wine on tap
Photo courtesy of Sestra Systems.

Volftsun, who had built his career as a tech executive, was committed to helping the stadium with its business needs, so he developed a new technology and launched Sestra Systems, an electronic tap company of which he’s now the CEO. The Sestra Systems pour-control technology works with a keg product, called KeyKeg, that uses air pressure instead of gas to move wine through the system, eliminating the need for canisters. The Sestra tap controls pouring to the exact ounce while providing key analytics to beverage managers. Five Grapes now sells KeyKegs of wine that use the Sestra technology, and the company is working with producers to create more wines to be dispensed from KeyKegs in an effort to expand its offerings and enter new markets.

“It’s kind of a chicken-and-egg situation,” Pettit says about the relationship between Five Grapes and what she calls “the most disruptive technology in keg wine.” When Sestra sells its system, it recommends Five Grapes for wine purchases. “The KeyKeg has been the biggest driver of national distribution opportunities,” Pettit says. Currently, Five Grapes has 27 wines available in KeyKegs, and it plans to increase that number to 60 by the end of 2018.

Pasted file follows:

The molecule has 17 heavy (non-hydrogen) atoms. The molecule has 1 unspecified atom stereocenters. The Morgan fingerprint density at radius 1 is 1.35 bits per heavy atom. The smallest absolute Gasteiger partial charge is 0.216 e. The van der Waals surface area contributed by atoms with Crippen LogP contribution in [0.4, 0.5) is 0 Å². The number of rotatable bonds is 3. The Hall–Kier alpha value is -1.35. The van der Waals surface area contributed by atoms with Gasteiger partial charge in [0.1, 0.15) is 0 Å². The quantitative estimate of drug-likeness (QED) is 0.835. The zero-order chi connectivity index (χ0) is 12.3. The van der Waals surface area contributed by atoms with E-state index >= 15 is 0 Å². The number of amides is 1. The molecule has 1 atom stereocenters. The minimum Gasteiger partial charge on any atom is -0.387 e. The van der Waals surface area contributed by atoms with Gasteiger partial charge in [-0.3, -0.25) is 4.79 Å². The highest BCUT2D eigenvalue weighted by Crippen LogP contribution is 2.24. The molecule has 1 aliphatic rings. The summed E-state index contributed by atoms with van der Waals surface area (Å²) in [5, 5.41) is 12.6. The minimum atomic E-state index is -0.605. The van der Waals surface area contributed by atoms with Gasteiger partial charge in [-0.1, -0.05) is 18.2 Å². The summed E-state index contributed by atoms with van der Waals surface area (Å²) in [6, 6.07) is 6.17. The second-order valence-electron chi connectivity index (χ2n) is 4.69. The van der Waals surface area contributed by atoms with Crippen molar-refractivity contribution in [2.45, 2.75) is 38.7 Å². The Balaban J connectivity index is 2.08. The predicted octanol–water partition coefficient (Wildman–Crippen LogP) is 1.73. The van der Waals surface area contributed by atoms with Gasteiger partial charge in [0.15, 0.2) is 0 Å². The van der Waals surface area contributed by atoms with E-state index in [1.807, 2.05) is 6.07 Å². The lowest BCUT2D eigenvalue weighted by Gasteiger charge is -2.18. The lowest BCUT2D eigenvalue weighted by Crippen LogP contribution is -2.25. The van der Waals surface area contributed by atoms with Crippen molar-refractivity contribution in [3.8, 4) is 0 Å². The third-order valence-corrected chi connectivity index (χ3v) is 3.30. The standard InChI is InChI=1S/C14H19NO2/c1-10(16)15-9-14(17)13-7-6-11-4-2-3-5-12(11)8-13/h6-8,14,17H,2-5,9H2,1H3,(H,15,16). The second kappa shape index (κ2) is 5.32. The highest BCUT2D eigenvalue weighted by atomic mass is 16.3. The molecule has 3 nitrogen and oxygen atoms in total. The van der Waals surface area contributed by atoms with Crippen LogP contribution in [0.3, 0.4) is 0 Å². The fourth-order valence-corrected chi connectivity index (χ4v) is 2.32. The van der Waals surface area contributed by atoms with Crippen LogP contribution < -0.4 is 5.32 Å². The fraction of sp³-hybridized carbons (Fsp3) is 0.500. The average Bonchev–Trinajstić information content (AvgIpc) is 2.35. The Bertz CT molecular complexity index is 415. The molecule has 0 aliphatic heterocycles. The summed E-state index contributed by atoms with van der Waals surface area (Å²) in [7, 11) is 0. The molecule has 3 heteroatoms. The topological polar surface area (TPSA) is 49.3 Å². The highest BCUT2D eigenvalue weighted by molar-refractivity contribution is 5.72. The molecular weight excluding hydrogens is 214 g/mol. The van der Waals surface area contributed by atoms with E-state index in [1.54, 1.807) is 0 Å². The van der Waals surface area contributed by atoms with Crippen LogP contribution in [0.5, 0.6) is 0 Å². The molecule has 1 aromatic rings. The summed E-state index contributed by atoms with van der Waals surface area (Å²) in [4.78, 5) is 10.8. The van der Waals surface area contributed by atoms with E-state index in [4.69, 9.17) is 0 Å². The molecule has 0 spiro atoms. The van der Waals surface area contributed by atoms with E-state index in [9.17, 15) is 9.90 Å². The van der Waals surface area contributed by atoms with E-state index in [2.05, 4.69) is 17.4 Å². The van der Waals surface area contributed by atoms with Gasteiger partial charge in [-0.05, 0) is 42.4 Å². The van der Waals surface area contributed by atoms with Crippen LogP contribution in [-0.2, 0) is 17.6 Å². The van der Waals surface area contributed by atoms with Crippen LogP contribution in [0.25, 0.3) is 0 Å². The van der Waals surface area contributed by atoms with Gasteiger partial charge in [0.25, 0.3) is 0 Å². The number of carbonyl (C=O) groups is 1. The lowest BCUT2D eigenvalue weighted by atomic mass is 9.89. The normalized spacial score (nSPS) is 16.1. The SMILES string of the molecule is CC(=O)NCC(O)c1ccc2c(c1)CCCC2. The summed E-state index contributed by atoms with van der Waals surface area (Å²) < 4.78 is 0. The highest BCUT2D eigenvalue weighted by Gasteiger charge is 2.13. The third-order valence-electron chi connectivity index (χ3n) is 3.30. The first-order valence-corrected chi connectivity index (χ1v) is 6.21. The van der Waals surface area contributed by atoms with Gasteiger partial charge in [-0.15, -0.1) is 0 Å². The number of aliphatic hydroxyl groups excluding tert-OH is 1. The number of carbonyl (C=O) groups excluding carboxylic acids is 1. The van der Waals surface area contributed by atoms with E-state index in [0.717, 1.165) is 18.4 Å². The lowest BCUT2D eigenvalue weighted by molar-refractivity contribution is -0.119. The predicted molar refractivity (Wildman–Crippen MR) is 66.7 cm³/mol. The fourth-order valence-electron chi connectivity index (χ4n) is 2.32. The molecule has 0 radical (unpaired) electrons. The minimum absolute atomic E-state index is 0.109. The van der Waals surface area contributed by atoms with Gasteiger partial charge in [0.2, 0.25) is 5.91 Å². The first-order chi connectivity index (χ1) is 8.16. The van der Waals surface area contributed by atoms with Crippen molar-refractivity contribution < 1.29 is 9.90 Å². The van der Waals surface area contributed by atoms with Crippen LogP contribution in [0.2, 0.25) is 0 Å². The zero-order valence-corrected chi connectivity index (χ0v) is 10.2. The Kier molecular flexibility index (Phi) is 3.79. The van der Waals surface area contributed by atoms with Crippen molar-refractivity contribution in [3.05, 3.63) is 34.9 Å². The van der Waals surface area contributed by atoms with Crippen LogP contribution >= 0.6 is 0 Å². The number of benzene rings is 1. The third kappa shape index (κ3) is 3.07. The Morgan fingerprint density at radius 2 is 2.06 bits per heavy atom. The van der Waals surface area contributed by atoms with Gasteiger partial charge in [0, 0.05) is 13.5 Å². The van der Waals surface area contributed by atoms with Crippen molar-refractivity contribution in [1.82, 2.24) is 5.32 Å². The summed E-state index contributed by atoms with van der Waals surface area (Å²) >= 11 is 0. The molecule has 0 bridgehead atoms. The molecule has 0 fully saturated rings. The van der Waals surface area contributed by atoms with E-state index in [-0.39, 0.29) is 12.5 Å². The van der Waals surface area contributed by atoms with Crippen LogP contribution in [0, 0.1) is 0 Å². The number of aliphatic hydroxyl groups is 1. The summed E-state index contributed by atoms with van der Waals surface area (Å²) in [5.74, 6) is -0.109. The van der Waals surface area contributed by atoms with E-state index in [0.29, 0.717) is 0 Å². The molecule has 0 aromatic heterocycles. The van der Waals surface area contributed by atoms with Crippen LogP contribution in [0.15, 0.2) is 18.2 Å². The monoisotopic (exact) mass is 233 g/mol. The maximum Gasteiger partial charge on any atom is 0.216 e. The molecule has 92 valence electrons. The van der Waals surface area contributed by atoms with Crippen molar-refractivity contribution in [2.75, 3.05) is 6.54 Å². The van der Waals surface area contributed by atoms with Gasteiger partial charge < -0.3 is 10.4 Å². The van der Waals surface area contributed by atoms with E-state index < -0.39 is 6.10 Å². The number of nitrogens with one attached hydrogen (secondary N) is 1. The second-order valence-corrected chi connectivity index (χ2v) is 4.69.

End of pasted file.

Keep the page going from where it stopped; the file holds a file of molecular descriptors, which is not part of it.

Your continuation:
A Tried-and-true Tactic

In an industry built on customer service, Pettit believes that relationships are everything. When she discusses tactics for successfully expanding a business, she stresses the importance of being respectful of the people you’re working with, understanding the challenges they’re facing, and making yourself available to your producers and customers.

Pettit also recommends sharing information with your producers, such as what’s happening in the market and what’s helping other producers succeed. “Welcome [the producers] into your market and show them you care about their product … and you respect what they’re doing,” she says. “Be a source of solutions, not another source of frustration.”

Alicia Cypress is following her passion for wine after spending more than 20 years as a journalist at National Public Radio and the Washington Post. She’s currently a managing editor at Reviewed.com, a part of the USA Today Network, and she writes a wine blog, itswinebyme.com. She’s received the WSET 2 certification (with distinction) and hopes to continue her studies. Talk about wine with her on Twitter or Instagram.